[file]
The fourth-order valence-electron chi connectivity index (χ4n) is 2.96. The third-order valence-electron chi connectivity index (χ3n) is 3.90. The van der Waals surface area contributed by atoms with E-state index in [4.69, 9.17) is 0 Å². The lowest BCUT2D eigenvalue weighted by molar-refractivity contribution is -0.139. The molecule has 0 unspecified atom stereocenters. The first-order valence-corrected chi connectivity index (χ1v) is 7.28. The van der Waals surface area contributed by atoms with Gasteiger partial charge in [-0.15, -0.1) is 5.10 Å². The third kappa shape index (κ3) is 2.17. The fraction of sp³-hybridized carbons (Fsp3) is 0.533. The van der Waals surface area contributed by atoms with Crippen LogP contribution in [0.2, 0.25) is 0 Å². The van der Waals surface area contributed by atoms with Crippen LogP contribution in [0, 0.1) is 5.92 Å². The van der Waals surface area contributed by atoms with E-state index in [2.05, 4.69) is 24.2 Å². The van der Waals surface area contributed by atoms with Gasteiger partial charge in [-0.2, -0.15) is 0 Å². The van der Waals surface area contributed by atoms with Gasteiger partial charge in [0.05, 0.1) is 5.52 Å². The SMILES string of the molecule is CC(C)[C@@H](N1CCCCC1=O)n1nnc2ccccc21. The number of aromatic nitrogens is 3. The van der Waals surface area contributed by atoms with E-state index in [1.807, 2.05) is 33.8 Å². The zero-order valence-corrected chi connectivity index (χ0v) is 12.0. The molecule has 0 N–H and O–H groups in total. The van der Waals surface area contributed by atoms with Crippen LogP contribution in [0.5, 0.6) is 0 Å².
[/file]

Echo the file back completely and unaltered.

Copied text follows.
The fourth-order valence-electron chi connectivity index (χ4n) is 2.96. The third-order valence-electron chi connectivity index (χ3n) is 3.90. The van der Waals surface area contributed by atoms with E-state index in [4.69, 9.17) is 0 Å². The lowest BCUT2D eigenvalue weighted by molar-refractivity contribution is -0.139. The molecule has 0 unspecified atom stereocenters. The first-order valence-corrected chi connectivity index (χ1v) is 7.28. The van der Waals surface area contributed by atoms with Gasteiger partial charge in [-0.15, -0.1) is 5.10 Å². The third kappa shape index (κ3) is 2.17. The fraction of sp³-hybridized carbons (Fsp3) is 0.533. The van der Waals surface area contributed by atoms with Crippen LogP contribution in [0.2, 0.25) is 0 Å². The van der Waals surface area contributed by atoms with Crippen LogP contribution in [0, 0.1) is 5.92 Å². The van der Waals surface area contributed by atoms with E-state index in [2.05, 4.69) is 24.2 Å². The van der Waals surface area contributed by atoms with Gasteiger partial charge in [-0.2, -0.15) is 0 Å². The van der Waals surface area contributed by atoms with Gasteiger partial charge in [0.05, 0.1) is 5.52 Å². The SMILES string of the molecule is CC(C)[C@@H](N1CCCCC1=O)n1nnc2ccccc21. The number of aromatic nitrogens is 3. The van der Waals surface area contributed by atoms with E-state index in [1.807, 2.05) is 33.8 Å². The zero-order valence-corrected chi connectivity index (χ0v) is 12.0. The molecule has 0 N–H and O–H groups in total. The van der Waals surface area contributed by atoms with Crippen LogP contribution in [0.5, 0.6) is 0 Å².